From God's commanding his im ble to obey the commands of God,|| penitent people to make them a new s the Rechabites were to obey the heart, it no more follows that sinners ommand of their father? It is the are active in their regeneration, than it lain language of these similitudes,|| follows that all men are perfectly free hat sinners are as able to work out from sin, because they are all comheir own salvation with fear and trem-manded to be thus perfect. The com bling, as to perform the most common mands and exhortations of scripture, actions of life. Hence, there is the make no allowance for the moral desame propriety in exhorting them to pravity of men: and yet we believe eat and drink, and do every thing to they are thence under a real inability the glory of God, as there is in exhort- to do the things commanded. ing them to do any thing at all. And If sinners cannot act in a right manhence, too, that whole system of un-ner, only because they are not so dis

This inability, whether called natural or moral, or ethico-physical, as parta king of both, we believe, consists i the mere want of a willing mind, or a an honest and good heart.

That there was such an inability a this in the people of Israel, when they

posed, it will not thence follow, that || chose rather, with swine, to feed up God can have no just right to require husks-all the difficulty will be solved them so to act. It may not be self- all the darkness will be dissipated evident, nor capable of easy proof, that no man can reasonably be commanded or exhorted to do otherwise than just as he pleases. Nor can it certainly be true, that if the unregenerate are of a totally sinful disposition, and that is all their inability, they are just as able to work out their own sal-had made a good profession and fa vation, by obeying the gospel, as to do promises, at the foot of Mount Sina any of the common actions of life, to appears from the words of God to Mo which they are most inclined. If sin- ses concerning them, recorded i ners were as ready to obey their Fa- Deut. v. 28, 29: "The Lord said un ther in heaven, as a child ever is to to me, I have heard the voice of this render obedience to earthly parents... people; they have well said, all that if the unregenerate had as sharp an ap- they have spoken. O that there were petite for the bread and water of life, such an heart in them that they would as a hungry man has for the most deli- || fear me and keep all my command, cious feast, or a man parched with ments always, that it might be wel thirst, for the cooling, stream...or if they with them, and with their children for were as willing to be reconciled to ever." That afterwards there was no God, in the way of the gospel, as the such an heart in these chosen tribes, prodigal was to return to his father, af- || notwithstanding all God's marvellous ter he had come to himself, and yet works for them, and all his gracious were unable--it would indeed be diffi-working in them, we find testified by cult, if not impossible, for us to see any Moses to them, in Deut. xxix. 2, 3, 4: justice in the commands of God, or "Ye have seen all that the Lord did propriety in the calls and exhortations before your eyes in Egypt, unto Pha of the gospel. Though even in that raoh, and unto all his servants, and uncase, it might become us to suspect to all his land:-The signs, and those the sufficiency of our own understand- || great miracles. Yet the Lord hath not ing to comprehend all misteries, rather given you an heart to perceive, and than to impute unrighteousness to our eyes to see, and ears to hear, unto this Maker, or impertinence to the parabies day." That the same inability was in of our Saviour, and to the other simili- their descendants, many generations tudes of scripture. But if we can find after, see Jer. vi. 10: “To whom shall that all the inability of man to do what- I speak, and give warning that they ever is required of him in the gospel|| may hear? Behold, their ear is uncir of Christ, or in the original law of God, cumcised, and they cannot hearken.” consists merely in the sinful depravity And how it was with that people, at of his heart; that all the reason why the coming of their long expected unregenerate sinners cannot come to Messiah, see John i. 11 : He came the gospel feast, and partake of it as unto his own, and his own received invited, is because, like the Israelites him not." See also our Saviour's in the wilderness, their souls loathe words, Matt. xxiii. 37: "O Jerusalem, this heavenly manna; that all which Jerusalem, thou that killest the prorenders it impossible for them to re-phets, and stonest them that are sent turn with penitence to their heavenly unto thee, how often would I have Father's house, is their being of the gathered thy children together, even disposition of the prodigal, when he as a hen gathereth her chickens under wandered into a far country, wasted her wings, and ye would not !" John his substance in riotous living, and iii. 3: "Except a man be born again,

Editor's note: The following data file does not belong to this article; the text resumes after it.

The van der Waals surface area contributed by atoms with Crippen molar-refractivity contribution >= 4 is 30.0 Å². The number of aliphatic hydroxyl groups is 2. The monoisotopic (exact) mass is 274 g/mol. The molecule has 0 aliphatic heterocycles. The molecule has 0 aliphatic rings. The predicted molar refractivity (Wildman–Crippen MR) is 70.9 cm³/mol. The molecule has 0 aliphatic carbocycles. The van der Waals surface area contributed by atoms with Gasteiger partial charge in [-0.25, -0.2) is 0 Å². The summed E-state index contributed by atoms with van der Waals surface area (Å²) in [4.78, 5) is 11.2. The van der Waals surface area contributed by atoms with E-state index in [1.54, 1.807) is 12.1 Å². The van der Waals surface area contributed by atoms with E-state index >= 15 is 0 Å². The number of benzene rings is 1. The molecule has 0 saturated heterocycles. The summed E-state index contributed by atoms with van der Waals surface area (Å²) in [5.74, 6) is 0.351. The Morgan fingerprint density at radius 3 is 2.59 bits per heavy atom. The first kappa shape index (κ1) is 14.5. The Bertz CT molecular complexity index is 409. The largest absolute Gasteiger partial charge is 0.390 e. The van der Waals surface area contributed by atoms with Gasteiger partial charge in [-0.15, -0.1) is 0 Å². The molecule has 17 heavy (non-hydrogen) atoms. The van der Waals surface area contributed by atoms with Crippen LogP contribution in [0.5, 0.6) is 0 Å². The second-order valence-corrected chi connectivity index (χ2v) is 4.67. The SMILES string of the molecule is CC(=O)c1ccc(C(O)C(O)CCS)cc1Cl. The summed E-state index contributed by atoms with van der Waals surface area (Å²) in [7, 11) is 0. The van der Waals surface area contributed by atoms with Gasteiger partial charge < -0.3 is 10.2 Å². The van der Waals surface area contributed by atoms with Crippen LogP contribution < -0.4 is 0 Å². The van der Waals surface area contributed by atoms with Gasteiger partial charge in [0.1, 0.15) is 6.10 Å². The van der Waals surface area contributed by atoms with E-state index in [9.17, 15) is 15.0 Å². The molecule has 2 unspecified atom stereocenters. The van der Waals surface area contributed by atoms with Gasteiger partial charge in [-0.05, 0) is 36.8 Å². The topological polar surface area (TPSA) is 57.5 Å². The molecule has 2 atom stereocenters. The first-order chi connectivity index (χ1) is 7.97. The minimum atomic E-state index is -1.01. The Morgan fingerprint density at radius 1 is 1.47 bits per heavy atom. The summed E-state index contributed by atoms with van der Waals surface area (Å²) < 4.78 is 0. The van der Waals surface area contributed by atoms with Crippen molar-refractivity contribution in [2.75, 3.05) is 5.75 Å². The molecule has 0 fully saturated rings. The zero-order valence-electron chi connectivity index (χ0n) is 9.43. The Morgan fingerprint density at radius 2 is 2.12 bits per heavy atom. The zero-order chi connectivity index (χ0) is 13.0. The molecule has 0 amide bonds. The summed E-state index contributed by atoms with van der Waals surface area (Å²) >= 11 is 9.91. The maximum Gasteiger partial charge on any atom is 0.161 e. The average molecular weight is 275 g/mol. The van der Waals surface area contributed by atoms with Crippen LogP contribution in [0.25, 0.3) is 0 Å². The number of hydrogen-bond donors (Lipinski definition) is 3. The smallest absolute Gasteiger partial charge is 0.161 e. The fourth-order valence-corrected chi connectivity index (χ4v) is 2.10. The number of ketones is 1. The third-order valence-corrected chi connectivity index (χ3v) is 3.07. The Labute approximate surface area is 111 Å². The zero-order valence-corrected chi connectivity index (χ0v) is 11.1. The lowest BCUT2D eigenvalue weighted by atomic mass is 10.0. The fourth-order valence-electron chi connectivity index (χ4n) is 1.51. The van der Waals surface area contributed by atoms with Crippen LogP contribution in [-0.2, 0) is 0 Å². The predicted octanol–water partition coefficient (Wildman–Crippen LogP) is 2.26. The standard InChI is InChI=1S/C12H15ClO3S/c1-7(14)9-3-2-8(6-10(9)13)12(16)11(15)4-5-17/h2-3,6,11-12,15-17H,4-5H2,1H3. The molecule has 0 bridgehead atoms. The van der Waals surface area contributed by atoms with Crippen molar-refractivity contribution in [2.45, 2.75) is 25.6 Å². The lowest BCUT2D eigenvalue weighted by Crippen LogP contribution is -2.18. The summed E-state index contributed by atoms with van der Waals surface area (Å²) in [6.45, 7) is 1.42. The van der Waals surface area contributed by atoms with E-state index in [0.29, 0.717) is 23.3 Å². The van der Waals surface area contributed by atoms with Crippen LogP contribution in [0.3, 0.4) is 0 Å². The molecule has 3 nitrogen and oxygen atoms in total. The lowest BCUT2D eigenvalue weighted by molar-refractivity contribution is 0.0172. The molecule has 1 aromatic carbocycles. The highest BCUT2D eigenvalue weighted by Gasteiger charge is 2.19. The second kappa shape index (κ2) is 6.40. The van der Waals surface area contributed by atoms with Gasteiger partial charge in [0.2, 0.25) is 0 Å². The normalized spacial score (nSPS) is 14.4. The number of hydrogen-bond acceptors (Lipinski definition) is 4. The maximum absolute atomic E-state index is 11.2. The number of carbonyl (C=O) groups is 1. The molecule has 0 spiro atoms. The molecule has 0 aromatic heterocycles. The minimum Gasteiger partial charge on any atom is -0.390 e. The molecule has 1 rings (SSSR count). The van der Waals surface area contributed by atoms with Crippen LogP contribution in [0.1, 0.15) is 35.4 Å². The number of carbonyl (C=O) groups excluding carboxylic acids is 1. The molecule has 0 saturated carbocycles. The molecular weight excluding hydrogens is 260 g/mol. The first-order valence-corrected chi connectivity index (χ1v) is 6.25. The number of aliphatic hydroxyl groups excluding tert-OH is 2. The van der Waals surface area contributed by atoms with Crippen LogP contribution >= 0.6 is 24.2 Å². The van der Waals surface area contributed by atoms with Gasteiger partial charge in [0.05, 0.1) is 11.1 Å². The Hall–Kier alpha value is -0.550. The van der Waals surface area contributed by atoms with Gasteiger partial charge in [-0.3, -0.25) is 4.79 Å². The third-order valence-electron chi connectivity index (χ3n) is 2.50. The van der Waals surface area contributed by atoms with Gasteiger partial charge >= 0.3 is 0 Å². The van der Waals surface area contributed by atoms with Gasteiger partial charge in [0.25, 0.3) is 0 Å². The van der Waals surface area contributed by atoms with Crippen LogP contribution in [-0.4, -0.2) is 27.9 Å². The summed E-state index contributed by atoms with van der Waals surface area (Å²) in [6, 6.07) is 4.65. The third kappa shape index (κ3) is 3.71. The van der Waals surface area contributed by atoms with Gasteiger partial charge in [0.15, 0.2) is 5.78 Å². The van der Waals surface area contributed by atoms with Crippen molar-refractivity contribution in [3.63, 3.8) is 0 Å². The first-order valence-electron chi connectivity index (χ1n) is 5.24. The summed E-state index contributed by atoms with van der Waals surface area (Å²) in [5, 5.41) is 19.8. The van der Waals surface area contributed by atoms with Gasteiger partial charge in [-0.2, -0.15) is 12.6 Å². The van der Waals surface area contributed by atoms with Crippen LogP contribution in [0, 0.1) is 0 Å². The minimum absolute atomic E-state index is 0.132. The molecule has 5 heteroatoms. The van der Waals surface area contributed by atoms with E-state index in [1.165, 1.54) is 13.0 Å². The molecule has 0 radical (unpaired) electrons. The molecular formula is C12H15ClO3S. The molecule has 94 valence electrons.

ence. Among whom also we all had our conversation in times past in the lusts of the flesh and of the mind, and were by nature children of wrath even as others."

e cannot see the kingdom of God." world, according to the prince of the nd verses 18, 19: "He that belie-power of the air, the spirit that now eth not, is condemned already, be-worketh in the children of disobediause he hath not believed in the name f the only begotten Son of God. And his is the condemnation, that light is come into the world, and men loved arkness rather than light, because heir deeds were evil." John v. 40: That any one who has ever attendYe will not come unto me that yelled only to these texts, and understood night have life." And chap. vi. 44:||them, if he believes the scriptures, No man can come unto me, except should imagine that there is no kind of he Father, which hath sent me drawinability in fallen men to work out their im." own salvation; or that there would be

We likewise learn from the evange- no justice in the law of God, nor proist John, in the beginning of his gos-priety in the calls of the gospel, unless bel, that such was then the sinful and all men were as able, in every respect, niserable condition of God's nominal truly to obey the law, and comply with beculiar people, that they were all un- the gospel, as they are to perform the able, because unwilling, to receive his common actions of life, which are Son whom he sent to save them, or to most pleasant to them, cannot but apbelieve on his name, except such as pear to me exceedingly wonderful.. were born, not of blood, nor of the will of the flesh, nor of the will of man, || but of God." Here we have a most express scripture proof of the exploded principle, that sinners are passive in regeneration; and that this essential change is not effected by any power of men, or proper efficacy of means.